Kathmandu, February 14
Bankers have admitted that the pressure from the Board of Directors and promoters for the higher profits following the requirement made by central bank to raise paid-up capital of banks is the root cause of acute shortage of loanable funds in the market at present.
Banks and financial institutions (BFIs) extended loan in an aggressive manner to book higher profit as per the target given by the board, bankers divulged today.
As the central bank introduced a provision in the monetary policy of 2015-16 requiring banks to increase their paid-up capital by four folds within this fiscal, the promoters of banks started pressurising the management to ensure that the profit also surged in the same rate, said Anil Keshary Shah, president of Nepal Bankers’ Association (NBA) — the umbrella association of class ‘A’ financial institutions. Hence, banks increased their loans while overlooking the deposit growth.
The central bank rule bars banks from floating loan over 80 per cent of the sum of core capital and deposit. “Almost all the banks have reached the saturation level, meaning they do not have space to expand more credit until and unless the deposit grows,” according to Shah.
Speaking in a programme titled ‘Current Challenges of Operating Business and Role of Banking Sector’ organised by Nepal Chamber of Commerce here today, Shah said that banks are now focusing on stabilising the interest rates of both credit and deposit, which have gone up due to the current ‘credit crunch’ in the banking sector, and achieving target of productive sector lending.
The class ‘A’, class ‘B’ and class ‘C’ financial institutions need to extend 20 per cent, 15 per cent and 10 per cent of their total loan portfolio to the productive sector as defined by the NRB.
“We expanded credit assuming that the government will also properly implement the budget and pie of the economy will expand, but that could not happen and now we are not in a position to justify our aggressive lending,” said Shah.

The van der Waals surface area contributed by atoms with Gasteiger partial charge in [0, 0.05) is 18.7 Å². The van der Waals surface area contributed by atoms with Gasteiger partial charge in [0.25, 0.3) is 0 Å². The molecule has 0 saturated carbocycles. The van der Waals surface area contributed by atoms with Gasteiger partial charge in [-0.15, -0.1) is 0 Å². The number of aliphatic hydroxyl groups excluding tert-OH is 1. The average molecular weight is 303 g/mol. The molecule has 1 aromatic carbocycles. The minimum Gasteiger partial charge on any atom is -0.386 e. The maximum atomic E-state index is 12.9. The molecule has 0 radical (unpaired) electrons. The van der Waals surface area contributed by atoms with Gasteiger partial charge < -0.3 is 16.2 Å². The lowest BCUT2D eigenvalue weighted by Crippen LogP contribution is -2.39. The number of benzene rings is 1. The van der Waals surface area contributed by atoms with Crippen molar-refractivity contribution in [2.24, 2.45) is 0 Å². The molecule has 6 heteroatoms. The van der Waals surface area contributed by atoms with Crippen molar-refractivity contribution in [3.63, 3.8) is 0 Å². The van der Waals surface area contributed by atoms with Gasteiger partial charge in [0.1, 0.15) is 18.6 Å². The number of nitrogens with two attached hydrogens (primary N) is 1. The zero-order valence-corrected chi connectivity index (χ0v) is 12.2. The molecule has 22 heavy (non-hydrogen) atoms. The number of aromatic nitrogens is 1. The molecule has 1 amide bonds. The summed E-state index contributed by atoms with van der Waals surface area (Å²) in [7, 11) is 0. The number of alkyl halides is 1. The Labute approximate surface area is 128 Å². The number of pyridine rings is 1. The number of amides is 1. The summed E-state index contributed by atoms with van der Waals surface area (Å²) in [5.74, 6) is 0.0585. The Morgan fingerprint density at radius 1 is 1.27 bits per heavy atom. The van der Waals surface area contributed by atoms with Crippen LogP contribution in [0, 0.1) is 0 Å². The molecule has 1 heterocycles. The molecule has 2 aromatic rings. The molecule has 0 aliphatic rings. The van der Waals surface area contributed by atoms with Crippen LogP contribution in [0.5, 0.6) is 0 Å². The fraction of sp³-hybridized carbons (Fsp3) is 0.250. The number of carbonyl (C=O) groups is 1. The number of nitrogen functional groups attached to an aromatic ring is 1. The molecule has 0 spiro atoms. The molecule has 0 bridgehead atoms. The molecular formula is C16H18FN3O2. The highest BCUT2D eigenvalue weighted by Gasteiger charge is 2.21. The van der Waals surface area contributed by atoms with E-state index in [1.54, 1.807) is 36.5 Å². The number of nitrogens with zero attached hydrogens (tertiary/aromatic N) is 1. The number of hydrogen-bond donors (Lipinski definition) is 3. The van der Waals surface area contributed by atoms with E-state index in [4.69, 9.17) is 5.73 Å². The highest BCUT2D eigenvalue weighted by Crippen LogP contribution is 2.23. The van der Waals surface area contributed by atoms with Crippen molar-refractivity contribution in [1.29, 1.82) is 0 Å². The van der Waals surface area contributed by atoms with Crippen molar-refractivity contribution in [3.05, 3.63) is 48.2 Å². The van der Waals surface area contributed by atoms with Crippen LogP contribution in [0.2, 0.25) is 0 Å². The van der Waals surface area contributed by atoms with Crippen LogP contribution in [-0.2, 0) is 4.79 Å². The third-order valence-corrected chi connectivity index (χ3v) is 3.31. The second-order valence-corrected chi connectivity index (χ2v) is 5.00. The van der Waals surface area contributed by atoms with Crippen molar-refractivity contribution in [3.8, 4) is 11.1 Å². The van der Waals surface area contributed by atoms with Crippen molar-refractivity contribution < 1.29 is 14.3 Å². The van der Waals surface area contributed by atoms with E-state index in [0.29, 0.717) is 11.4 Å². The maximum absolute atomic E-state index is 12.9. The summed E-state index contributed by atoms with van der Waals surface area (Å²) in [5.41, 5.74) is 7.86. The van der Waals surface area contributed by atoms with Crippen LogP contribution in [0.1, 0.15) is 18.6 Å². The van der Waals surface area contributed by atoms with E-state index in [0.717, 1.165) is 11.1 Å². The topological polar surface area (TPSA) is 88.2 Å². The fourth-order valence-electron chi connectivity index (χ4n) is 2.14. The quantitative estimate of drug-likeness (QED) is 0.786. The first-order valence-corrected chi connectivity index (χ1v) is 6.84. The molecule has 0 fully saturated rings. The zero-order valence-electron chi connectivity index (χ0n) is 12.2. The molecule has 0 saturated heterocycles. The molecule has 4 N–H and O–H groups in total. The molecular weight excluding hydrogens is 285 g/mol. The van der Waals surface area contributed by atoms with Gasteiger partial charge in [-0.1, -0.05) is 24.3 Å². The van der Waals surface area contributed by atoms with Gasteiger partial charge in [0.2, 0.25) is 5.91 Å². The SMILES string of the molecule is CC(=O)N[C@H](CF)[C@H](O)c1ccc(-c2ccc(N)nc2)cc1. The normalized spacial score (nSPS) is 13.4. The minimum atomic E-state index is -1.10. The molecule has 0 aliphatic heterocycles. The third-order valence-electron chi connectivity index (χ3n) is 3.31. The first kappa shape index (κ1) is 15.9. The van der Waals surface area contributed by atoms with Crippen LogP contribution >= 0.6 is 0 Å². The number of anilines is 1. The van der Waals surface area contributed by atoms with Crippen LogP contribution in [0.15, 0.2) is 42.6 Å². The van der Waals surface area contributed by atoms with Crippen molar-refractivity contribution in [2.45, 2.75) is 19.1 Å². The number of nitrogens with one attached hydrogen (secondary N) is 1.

Another speaker at the programme, Krishna Raj Lamichhane, president of Development Bankers’ Association, said that the economy also needs to grow for the profit of the banks to rise.
“Banks alone cannot deliver returns to the promoters against their investment for the capital increment,” said Lamichhane, adding, “It should be supported by the expansion in economic activities as well.”
He suggested the board members and promoters of the banks to consider the situation facing the bankers and allow the management to work for financial stability because the overwhelming pressure of the board and promoters could result in creating unhealthy competition and unethical practices in the banking sector.
Meanwhile, Saroj Kaji Tuladhar, president of Nepal Finance Companies Association, said that the central bank’s strategy to reduce the number of financial institutions may affect service competitiveness in the coming days. “The dangers are evident by the fact that large banks have already started to cartel in setting interest rates,” he said, urging central bank to ensure competitive services in financial sector.
The private sector representatives in the programme expressed their dissatisfaction over the interest rate hike in credit and said such uncertainties adversely affect their ongoing projects and expansion plans.
Governor urges ‘self-regulation’
KATHMANDU: Governor of the Nepal Rastra Bank Chiranjibi Nepal urged banks to adopt self-regulation and not to deviate from the prevailing prudent practices in the financial sector.
“The current challenge is ‘lack of loanable funds’ in banks, it is not liquidity crisis,” said Governor Nepal. There is around Rs 73 billion liquidity in the financial system apart from the Rs 160 billion reserved by the banks under the cash reserve ratio (CRR), as per the governor.
Banks have fully utilised their capacity of loan expansion in the first half of this fiscal and now banks have to attract more deposits to expand loan, according to him. Loan expansion of the commercial banks was supposed to stand at Rs 124 billion in the first half of this fiscal considering that deposit collection stood at Rs 155 billion in the same period.
However, outpacing deposit growth, class ‘A’ financial institutions floated credit worth Rs 204 billion, as per Nepal.
A version of this article appears in print on February 15, 2017 of The Himalayan Times.